In less than three weeks, Americans will head to the polls in what promises to be an historic midterm election.
While voter turnout is almost certain to be lower in this non-presidential election year, Catholics still have a moral obligation to get to the polls.
Here are three reasons every Catholic should make plans to vote on November 8th.
With every vote we cast, we actively shape our society and promote the common good. We have the profound privilege in the United States of directly selecting our political leaders.
They in turn look to us, their constituents, for direction as they form our public order.
Catholic voters don’t simply exercise a radical individual right or “make their voices heard,” as if we were all isolated individuals acting for ourselves alone.
We vote for the sake of our neighbors. We vote in solidarity with the poor, the unborn, and the most vulnerable. Catholics who vote with a well-formed conscience are protecting their dignity, fostering growth, and promoting the common good.
In other words, it’s not about us.
Noah Webster, the great lexicographer and political writer, understood clearly the power of a prudent, voting public.
God commands you to choose for rulers, just men who will rule in the fear of God. The preservation of a republican government depends on the faithful discharge of this duty; if the citizens neglect their duty and place unprincipled men in office, the government will soon be corrupted.
If we don’t vote, we fail to bring the great gifts we have as Catholics to the public square… a true understanding of the human person, freedom, and the justice of God.
And we leave the construction of our political order to others.
The 4th Commandment, “Honor thy father and thy mother,” includes appropriate honor for all those in authority. Americans are under the authority, not of a king or tyrant, but of our particular system of government, with its checks and balances, division of powers, and elected representatives.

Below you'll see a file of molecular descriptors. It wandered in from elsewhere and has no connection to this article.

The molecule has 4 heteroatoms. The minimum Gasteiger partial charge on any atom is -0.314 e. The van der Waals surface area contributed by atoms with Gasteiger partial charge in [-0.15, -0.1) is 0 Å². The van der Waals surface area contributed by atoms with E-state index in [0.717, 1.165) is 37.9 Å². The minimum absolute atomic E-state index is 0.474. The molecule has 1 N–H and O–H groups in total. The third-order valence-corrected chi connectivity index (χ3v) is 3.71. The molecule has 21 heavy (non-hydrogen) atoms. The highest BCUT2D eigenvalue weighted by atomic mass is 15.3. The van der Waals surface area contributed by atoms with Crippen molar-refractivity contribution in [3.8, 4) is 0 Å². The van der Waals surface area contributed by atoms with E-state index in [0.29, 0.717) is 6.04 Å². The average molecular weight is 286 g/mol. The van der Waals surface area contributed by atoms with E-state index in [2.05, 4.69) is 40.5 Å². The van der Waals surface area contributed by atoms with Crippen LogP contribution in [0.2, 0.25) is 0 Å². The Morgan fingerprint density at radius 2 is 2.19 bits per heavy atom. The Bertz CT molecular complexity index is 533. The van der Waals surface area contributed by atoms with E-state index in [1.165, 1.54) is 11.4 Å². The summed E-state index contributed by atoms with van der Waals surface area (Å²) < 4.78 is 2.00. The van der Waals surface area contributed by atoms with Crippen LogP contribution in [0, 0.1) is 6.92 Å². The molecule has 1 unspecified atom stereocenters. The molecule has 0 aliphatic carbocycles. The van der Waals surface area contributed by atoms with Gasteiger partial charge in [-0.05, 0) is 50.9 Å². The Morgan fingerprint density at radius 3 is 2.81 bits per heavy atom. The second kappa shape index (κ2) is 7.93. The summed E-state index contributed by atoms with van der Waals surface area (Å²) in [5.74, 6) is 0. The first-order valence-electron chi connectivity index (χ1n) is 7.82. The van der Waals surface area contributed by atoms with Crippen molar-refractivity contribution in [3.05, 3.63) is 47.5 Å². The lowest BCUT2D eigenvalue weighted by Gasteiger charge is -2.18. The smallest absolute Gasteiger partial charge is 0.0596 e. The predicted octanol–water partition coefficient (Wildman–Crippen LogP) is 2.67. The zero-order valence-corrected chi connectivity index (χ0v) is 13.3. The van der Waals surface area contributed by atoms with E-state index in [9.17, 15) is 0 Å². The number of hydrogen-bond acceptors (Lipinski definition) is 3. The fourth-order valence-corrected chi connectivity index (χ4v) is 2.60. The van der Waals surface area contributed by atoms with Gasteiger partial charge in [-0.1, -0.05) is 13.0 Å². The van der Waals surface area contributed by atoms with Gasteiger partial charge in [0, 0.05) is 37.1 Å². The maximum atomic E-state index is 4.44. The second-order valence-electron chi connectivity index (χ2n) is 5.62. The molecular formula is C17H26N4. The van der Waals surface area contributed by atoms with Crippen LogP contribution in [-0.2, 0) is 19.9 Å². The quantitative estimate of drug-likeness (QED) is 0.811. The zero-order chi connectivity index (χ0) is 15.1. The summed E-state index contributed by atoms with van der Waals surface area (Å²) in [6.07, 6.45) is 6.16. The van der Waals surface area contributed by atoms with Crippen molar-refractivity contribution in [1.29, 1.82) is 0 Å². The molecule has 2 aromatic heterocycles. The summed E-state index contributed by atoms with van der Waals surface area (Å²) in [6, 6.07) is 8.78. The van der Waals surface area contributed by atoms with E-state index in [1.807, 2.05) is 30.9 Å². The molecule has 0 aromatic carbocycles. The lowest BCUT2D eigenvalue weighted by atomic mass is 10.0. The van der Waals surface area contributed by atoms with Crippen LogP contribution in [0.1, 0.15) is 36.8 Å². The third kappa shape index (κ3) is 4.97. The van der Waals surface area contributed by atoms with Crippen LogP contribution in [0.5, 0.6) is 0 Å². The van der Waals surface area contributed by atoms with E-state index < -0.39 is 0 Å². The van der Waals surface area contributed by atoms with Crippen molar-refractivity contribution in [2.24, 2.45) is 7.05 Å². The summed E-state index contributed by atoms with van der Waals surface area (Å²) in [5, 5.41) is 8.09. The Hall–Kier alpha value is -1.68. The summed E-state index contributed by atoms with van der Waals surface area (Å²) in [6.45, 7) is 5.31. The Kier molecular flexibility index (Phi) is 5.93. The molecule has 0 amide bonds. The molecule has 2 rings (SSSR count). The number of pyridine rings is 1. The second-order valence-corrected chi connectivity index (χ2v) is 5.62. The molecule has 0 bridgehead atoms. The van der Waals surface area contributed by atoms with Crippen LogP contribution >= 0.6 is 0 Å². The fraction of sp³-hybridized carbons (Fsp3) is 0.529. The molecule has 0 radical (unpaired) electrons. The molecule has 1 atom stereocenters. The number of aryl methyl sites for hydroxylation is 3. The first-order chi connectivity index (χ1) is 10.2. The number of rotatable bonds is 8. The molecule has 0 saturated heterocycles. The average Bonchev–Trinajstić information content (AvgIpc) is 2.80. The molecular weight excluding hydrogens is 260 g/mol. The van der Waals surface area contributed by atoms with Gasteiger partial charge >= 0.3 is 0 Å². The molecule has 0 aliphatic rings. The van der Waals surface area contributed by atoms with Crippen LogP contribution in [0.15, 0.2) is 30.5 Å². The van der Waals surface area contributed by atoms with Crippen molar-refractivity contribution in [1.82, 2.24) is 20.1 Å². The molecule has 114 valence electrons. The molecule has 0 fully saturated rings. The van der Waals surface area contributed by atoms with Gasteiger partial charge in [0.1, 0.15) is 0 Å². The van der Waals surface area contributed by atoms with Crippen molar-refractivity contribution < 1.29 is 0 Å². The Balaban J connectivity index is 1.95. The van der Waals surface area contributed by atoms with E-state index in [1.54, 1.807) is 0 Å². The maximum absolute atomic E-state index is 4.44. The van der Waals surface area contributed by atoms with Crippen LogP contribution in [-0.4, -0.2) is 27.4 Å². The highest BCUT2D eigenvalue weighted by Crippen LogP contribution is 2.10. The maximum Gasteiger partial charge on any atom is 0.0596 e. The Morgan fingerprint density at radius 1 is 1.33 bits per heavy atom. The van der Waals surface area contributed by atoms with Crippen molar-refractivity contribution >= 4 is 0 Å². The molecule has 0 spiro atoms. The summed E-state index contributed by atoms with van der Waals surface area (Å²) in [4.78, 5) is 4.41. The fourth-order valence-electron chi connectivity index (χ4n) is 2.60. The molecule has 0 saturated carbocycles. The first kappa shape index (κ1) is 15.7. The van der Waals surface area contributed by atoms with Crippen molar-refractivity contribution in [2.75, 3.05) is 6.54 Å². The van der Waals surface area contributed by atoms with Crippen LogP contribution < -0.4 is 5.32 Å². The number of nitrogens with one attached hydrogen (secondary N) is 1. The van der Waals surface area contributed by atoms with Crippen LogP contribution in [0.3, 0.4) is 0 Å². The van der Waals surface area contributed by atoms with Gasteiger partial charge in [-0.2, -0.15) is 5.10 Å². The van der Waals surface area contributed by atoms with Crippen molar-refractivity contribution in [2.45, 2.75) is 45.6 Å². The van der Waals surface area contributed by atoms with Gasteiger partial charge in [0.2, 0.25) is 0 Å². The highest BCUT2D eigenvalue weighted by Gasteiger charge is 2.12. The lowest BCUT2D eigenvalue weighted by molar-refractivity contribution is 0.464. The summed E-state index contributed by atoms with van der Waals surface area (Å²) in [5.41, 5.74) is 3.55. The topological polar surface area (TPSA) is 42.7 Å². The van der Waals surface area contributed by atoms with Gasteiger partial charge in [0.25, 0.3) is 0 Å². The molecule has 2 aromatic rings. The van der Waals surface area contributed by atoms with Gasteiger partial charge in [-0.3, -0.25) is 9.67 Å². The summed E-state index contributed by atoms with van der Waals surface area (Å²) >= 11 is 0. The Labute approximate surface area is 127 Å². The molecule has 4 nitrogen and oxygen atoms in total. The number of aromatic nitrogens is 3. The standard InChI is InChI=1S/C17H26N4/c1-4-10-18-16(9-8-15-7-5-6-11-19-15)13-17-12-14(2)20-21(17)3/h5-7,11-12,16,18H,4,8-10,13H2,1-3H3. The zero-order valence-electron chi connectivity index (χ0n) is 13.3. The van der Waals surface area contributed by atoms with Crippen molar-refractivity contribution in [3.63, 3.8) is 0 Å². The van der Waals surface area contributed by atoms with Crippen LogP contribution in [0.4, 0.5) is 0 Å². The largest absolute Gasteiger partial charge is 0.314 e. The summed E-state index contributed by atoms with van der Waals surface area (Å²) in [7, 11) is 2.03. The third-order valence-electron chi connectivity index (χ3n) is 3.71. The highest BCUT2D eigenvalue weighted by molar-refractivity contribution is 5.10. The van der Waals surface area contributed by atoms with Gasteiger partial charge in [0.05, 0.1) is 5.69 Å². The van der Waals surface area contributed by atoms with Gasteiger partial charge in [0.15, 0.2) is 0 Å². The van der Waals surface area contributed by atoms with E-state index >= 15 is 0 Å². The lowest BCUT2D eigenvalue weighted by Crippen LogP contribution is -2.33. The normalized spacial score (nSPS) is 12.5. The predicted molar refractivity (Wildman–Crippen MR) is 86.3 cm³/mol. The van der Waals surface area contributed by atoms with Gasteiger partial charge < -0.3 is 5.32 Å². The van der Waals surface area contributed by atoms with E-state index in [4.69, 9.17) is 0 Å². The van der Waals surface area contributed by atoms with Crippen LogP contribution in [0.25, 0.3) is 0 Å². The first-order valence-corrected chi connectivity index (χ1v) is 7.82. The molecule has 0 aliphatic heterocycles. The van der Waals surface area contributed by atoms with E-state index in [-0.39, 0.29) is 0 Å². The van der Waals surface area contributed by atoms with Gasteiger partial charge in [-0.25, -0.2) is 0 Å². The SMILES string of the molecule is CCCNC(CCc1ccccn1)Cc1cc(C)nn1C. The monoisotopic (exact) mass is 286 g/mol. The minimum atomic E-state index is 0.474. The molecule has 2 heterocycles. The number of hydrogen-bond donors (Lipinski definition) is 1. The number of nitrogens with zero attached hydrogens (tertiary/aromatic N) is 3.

Submission to authority and co-responsibility for the common good make it morally obligatory to pay taxes, to exercise the right to vote, and to defend one’s country.Catechism of the Catholic Church, no. 2240
When we participate in an election, we are honoring God’s design for our lives. We are accepting our responsibility to act in the time and place he chose for us – the twenty-first century United States of America.
It is the duty of citizens to contribute along with the civil authorities to the good of society in a spirit of truth, justice, solidarity, and freedom. The love and service of one’s country follow from the duty of gratitude and belong to the order of charity. Submission to legitimate authorities and service of the common good require citizens to fulfill their roles in the life of the political community.(CCC, no. 2239)
The Commandments are the guidelines for us as individuals and as a society to promote goodness, justice, and abundant life. It is our duty to participate in the building up of our nation in all ways available to us – and for Americans, that means in part getting out to vote in every election.
Voting and political action is one way that the Catholic laity in particular participate in the Church’s work of evangelization. And when we vote according to our faith and right judgment, we sanctify the local, state, and national public squares.
Our vote can hold corrupt politicians accountable for their betrayal… by firing them.
And, while not every alternative is an ideal statesman or woman, the fact that we voted for them gives us leverage to demand they become better.
Some Catholic voters might be discouraged – particularly in areas where election results seem to be foregone conclusions. We might feel little motivation to vote: “What can one vote do in the face of so much evil?”
But as Catholics, we know that nothing we do is in vain. We will bring about change when we are faithful in small things – when we faithfully vote and work for a better society by every means at our disposal.
We were born for this moment and in the faithful fulfillment of our duty to vote, we will be victorious over our own despondency and all the lies that say “it doesn’t matter.”
Elections have very real consequences for how well a society is able and willing to serve the poor and the most vulnerable among us. God gave us this time, this political moment in which to act. As lay Catholics, we have a duty to vote, stand in solidarity with the poor, and sanctify this great nation.
You’re most likely to vote if you have a voting plan! Find your polling location for November 8 here.